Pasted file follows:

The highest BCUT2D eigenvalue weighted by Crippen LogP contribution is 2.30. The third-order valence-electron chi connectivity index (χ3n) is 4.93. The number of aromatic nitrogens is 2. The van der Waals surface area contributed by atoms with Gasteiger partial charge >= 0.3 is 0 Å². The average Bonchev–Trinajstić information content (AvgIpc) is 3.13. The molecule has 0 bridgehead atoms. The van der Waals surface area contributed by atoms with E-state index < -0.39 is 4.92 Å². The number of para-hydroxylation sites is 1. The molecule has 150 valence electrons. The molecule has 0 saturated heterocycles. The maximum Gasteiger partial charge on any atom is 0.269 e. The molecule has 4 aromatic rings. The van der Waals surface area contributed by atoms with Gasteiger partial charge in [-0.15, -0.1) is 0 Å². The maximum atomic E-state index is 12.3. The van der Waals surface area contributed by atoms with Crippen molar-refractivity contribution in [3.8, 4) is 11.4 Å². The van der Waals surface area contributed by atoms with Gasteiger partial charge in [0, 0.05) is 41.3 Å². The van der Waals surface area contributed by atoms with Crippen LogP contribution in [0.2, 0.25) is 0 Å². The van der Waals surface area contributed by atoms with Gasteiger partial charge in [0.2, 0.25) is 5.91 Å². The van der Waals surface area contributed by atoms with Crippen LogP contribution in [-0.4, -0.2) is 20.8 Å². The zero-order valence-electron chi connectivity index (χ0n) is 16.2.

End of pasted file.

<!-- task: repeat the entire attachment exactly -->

The highest BCUT2D eigenvalue weighted by Crippen LogP contribution is 2.30. The third-order valence-electron chi connectivity index (χ3n) is 4.93. The number of aromatic nitrogens is 2. The van der Waals surface area contributed by atoms with Gasteiger partial charge >= 0.3 is 0 Å². The average Bonchev–Trinajstić information content (AvgIpc) is 3.13. The molecule has 0 bridgehead atoms. The van der Waals surface area contributed by atoms with E-state index < -0.39 is 4.92 Å². The number of para-hydroxylation sites is 1. The molecule has 150 valence electrons. The molecule has 0 saturated heterocycles. The maximum Gasteiger partial charge on any atom is 0.269 e. The molecule has 4 aromatic rings. The van der Waals surface area contributed by atoms with Gasteiger partial charge in [-0.15, -0.1) is 0 Å². The maximum atomic E-state index is 12.3. The van der Waals surface area contributed by atoms with Crippen molar-refractivity contribution in [3.8, 4) is 11.4 Å². The van der Waals surface area contributed by atoms with Gasteiger partial charge in [0, 0.05) is 41.3 Å². The van der Waals surface area contributed by atoms with Crippen LogP contribution in [0.2, 0.25) is 0 Å². The van der Waals surface area contributed by atoms with Gasteiger partial charge in [0.2, 0.25) is 5.91 Å². The van der Waals surface area contributed by atoms with Crippen LogP contribution in [-0.4, -0.2) is 20.8 Å². The zero-order valence-electron chi connectivity index (χ0n) is 16.2.